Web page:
Tile Partners for Humanity has grown beyond my wildest imagination, providing in excess of $20 million in support since its inception. It’s also become a leader for our industry in keeping less desirable products out of landfills. Outdated inventory is recycled or reused in many other applications, rather than destroying it in dumpsters. We have been able to place hundreds of truckloads amounting to $10 million-plus worth of products that before would have gone straight to landfills. It is a rare and unique notfor- profit organization. It is the first time an entire industry has rallied to support such a cause. Emory University’s first year Non-Profit MBA class studied TPFH to better understand the model. It works so efficiently that less than 5 percent goes to running the operation, meaning 95 percent of donations go directly to the intended use. By any measure, that is a worthy and well-run non-profit organization.

TD: Where does Tile Partners for Humanity go in the future?
As with many non-for-profit organizations, it’s a struggle to maintain our existence. The donations of materials never are a major issue. The issue is continuing to find the small amount of funds required to operate. As of this writing we simply don’t know if we can make it through the next few weeks and months. This is not a call for donations, it’s simply a fact that many of our past donors have not given this year. I really believe we can do great things, like building Habitat houses dedicated to the industry and do greater things than we have already accomplished, if we can make it through these rough times ahead. But we simply don’t know what will be.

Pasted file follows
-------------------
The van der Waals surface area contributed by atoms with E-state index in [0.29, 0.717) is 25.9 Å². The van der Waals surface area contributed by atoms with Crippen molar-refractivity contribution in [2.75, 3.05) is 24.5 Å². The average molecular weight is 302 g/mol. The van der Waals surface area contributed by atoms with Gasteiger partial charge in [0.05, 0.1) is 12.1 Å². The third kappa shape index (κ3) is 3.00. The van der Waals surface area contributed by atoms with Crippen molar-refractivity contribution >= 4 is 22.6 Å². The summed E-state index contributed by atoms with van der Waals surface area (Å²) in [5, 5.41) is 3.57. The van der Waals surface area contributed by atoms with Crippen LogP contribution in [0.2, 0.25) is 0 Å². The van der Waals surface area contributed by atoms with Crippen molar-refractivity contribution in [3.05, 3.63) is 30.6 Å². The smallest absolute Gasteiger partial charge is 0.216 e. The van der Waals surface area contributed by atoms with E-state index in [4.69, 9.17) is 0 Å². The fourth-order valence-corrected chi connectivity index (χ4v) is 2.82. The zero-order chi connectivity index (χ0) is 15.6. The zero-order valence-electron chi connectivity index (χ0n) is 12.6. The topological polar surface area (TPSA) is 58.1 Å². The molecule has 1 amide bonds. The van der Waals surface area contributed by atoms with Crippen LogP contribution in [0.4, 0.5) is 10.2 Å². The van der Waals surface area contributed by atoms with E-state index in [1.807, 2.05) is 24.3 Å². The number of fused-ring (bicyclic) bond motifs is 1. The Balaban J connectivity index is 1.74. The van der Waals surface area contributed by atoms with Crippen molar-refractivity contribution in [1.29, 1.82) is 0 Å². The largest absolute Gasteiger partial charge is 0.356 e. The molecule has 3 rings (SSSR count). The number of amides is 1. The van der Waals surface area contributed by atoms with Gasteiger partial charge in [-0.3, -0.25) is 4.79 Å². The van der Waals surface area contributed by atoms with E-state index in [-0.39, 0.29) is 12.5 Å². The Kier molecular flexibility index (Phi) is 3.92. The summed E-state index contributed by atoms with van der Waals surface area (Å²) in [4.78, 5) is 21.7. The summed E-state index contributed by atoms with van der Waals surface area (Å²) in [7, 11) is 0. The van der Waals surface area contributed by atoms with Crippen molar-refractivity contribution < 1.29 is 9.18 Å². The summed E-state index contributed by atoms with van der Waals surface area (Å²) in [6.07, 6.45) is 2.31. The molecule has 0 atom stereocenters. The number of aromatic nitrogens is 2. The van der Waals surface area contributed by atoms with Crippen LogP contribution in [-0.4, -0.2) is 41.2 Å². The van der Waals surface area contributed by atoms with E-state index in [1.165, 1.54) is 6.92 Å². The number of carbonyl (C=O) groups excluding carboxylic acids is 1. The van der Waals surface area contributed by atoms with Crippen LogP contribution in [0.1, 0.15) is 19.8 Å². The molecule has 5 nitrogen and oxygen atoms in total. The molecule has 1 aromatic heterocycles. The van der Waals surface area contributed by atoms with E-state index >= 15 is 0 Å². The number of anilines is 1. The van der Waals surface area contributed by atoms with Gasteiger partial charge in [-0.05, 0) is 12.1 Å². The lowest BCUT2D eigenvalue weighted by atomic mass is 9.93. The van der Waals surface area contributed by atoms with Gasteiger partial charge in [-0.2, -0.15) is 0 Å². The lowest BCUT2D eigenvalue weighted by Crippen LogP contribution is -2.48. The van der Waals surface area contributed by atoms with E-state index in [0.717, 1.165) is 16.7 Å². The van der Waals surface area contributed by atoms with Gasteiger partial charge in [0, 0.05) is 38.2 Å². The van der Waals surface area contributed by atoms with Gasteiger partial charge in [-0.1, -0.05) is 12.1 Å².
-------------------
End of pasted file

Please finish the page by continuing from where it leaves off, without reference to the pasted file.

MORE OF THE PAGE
TD: What does or will the economic recovery mean to Tile Doctor?
A recovery probably means more to the established and mature brands. In our case we are building market share with each sale. We are looking towards some large advances in product sales for 2011 with exciting new things on the horizon. We are confident that these will make us one of the most valued brands in our industry. Let’s face it, big brands such as BASF, DuPont and others are entering this space. They see our industry as a ripe opportunity for consumer recognized brands, and we agree completely. Consumers know our brand, The Tile Doctor. The name is “sticky,” and we have more visits to our website each month than any other industry website in the world. With or without the recovery we are bringing products to the market that are exciting for our partner customers. They are providing additional opportunities for sales, and that makes for excitement!

SOURCE: Curt Rapp, CEO The Tile Doctor, Atlanta